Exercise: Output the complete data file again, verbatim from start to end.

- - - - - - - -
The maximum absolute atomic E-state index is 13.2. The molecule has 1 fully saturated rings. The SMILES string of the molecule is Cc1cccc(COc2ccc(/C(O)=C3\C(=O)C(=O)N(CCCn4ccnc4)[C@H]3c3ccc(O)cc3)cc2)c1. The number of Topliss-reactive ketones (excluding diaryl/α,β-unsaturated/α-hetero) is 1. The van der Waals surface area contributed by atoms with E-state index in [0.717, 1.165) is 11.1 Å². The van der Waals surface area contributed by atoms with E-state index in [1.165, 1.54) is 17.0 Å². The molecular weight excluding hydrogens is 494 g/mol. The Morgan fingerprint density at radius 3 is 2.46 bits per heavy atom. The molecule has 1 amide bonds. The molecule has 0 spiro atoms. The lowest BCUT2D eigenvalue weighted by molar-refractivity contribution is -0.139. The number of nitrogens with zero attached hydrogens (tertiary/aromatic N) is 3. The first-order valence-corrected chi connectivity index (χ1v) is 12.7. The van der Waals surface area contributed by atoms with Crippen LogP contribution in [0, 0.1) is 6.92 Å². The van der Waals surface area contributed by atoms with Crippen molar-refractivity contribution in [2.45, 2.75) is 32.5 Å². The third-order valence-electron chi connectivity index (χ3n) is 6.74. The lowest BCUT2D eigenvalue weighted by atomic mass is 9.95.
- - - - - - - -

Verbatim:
The maximum absolute atomic E-state index is 13.2. The molecule has 1 fully saturated rings. The SMILES string of the molecule is Cc1cccc(COc2ccc(/C(O)=C3\C(=O)C(=O)N(CCCn4ccnc4)[C@H]3c3ccc(O)cc3)cc2)c1. The number of Topliss-reactive ketones (excluding diaryl/α,β-unsaturated/α-hetero) is 1. The van der Waals surface area contributed by atoms with E-state index in [0.717, 1.165) is 11.1 Å². The van der Waals surface area contributed by atoms with E-state index in [1.165, 1.54) is 17.0 Å². The molecular weight excluding hydrogens is 494 g/mol. The Morgan fingerprint density at radius 3 is 2.46 bits per heavy atom. The molecule has 1 amide bonds. The molecule has 0 spiro atoms. The lowest BCUT2D eigenvalue weighted by molar-refractivity contribution is -0.139. The number of nitrogens with zero attached hydrogens (tertiary/aromatic N) is 3. The first-order valence-corrected chi connectivity index (χ1v) is 12.7. The van der Waals surface area contributed by atoms with Crippen LogP contribution in [0, 0.1) is 6.92 Å². The van der Waals surface area contributed by atoms with Crippen molar-refractivity contribution in [2.45, 2.75) is 32.5 Å². The third-order valence-electron chi connectivity index (χ3n) is 6.74. The lowest BCUT2D eigenvalue weighted by atomic mass is 9.95.